Sanctions are complex, vary from country to country, and are ever-changing in today’s tumultuous geopolitical landscape. Many businesses, however, make assumptions that could come back to hurt them down the line
Sanctions have always been an area of constant evolution, but recent years have been positively head-spinning. From the passage of the Joint Comprehensive Plan of Action in 2016 and the uncertainties surrounding its future, the Countering America’s Adversaries through Sanctions Act in 2017, the loosening (and then tightening again) of sanctions against Cuba, and the uncertainty of where we are heading with Russia and North Korea, the world of sanctions has never been more complex.
With all these changes, it is not surprising that businesses have a tough time keeping up. Here are some of the common misconceptions that can trip businesses up.
1. Restrictions only apply to countries targeted by US/EU sanctions
While it is understandable that comprehensive sanctions – which block most trade with specific countries like Iran or North Korea – get all the attention, there are other sanctions regimes to consider. These may stop you dealing with entities or individuals regardless of their location, and can be located in virtually any country including the US, the UK and others that most tend to think of as ‘friendly’.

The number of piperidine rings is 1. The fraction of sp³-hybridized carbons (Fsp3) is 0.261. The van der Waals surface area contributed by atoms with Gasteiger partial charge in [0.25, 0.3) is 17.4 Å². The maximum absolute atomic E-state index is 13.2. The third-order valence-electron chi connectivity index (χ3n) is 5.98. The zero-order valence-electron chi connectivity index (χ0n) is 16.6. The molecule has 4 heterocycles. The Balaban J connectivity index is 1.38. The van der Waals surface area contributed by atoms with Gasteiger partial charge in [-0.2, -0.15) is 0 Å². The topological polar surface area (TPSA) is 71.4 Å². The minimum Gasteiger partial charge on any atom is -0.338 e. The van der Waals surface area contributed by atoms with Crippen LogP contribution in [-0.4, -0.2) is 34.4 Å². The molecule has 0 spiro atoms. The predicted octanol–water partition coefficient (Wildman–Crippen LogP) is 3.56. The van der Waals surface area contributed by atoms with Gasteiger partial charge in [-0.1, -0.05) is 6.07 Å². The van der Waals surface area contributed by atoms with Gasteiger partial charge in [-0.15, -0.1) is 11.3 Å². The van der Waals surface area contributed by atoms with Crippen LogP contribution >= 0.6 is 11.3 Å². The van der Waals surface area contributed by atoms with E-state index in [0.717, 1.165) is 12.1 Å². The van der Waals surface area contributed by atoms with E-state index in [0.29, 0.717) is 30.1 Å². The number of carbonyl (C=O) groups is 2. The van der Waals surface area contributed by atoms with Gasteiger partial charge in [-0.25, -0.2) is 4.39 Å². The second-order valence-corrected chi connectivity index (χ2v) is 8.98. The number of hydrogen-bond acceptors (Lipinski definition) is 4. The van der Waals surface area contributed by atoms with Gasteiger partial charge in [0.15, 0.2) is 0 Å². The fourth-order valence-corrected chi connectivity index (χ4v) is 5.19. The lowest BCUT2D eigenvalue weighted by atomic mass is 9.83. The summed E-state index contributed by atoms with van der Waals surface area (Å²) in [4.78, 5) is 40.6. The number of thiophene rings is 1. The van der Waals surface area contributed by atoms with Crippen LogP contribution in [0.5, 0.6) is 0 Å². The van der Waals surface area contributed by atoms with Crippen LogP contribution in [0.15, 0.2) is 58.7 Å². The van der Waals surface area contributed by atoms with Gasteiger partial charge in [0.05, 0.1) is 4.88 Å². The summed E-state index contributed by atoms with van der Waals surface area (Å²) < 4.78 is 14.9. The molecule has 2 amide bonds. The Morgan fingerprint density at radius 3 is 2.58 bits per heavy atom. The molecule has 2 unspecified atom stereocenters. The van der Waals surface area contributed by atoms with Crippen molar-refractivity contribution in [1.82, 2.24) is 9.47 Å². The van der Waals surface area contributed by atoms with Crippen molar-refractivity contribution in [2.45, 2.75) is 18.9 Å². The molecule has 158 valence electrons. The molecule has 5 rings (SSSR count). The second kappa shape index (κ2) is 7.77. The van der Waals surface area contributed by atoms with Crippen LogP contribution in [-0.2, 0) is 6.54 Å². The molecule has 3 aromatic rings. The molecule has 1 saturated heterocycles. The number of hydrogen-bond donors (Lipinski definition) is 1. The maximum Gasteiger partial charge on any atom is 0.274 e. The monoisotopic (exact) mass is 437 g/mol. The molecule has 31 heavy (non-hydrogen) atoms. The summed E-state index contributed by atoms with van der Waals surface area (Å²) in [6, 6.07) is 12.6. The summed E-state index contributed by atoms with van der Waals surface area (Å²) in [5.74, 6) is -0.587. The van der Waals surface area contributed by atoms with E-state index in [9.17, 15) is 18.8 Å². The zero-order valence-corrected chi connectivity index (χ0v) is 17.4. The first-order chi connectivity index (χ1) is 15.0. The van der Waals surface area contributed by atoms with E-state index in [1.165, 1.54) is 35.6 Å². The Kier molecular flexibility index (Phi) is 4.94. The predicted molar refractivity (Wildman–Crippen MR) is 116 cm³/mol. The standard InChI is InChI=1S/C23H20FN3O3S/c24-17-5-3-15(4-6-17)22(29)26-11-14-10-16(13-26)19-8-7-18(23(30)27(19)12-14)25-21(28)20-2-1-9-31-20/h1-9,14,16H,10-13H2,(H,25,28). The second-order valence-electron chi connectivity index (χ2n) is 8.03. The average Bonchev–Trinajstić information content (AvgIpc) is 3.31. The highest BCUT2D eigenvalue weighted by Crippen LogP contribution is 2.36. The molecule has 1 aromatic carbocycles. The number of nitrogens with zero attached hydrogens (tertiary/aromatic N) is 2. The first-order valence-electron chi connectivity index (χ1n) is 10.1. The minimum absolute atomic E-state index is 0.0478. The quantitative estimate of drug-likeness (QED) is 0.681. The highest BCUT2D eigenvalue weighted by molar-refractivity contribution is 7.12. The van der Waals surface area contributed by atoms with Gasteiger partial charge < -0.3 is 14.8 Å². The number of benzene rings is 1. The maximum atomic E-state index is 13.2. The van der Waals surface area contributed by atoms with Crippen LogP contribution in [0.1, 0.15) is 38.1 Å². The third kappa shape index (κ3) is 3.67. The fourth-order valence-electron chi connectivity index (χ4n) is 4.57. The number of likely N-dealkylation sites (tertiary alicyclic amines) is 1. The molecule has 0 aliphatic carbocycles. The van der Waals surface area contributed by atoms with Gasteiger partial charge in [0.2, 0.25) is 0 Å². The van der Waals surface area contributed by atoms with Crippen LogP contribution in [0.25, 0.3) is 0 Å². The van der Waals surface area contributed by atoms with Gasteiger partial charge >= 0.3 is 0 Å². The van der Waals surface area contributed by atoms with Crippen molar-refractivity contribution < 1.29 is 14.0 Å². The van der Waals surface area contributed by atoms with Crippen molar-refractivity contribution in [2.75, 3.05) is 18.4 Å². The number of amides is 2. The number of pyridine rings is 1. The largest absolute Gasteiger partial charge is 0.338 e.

Therefore, it is hugely important to check whether certain countries or entities are under sanctions. For example, the UK is currently applying sanctions against entities in countries such as Burma, Tunisia and Venezuela – countries that many would not usually consider to be an issue.
2. My company isn’t in the US or the EU, so I don’t need to worry about sanctions
Sanctions may still apply to non-US branches of a US company and, in some situations, subsidiaries of those companies. The US, with its broad extraterritorial reach, may also impose what are known as ‘secondary sanctions’ on non-US persons/entities with no known nexus to the US, such as those that it has applied to Iran this year.
EU sanctions generally still apply to non-EU branches of companies incorporated in the EU, although the EU tends not to impose ‘secondary sanctions’ on non-EU persons and entities.
3. Restrictions don’t apply to me, I’m abroad
Regardless of where they are located, US and EU citizens, as well as permanent residents, must comply with their country’s sanctions. For example, a German national who obtained US permanent residency but then decided to work in Dubai is still required to comply with US sanctions. Consequently, it is necessary to understand which sanctions regimes are applicable to you and your business.
4. It’s fine to use US dollars for my transaction – everyone does it
Virtually all US dollar transactions will transit through the US banking system. As a result of US financial institutions being ‘US persons’, they are required to comply with US sanctions; this may require them to reject or block your transaction. This means that using US dollars for your transactions brings the entire field of US sanctions into play. You should, therefore, consider carefully whether the security and reputation of trading in US dollars are worth the restrictions.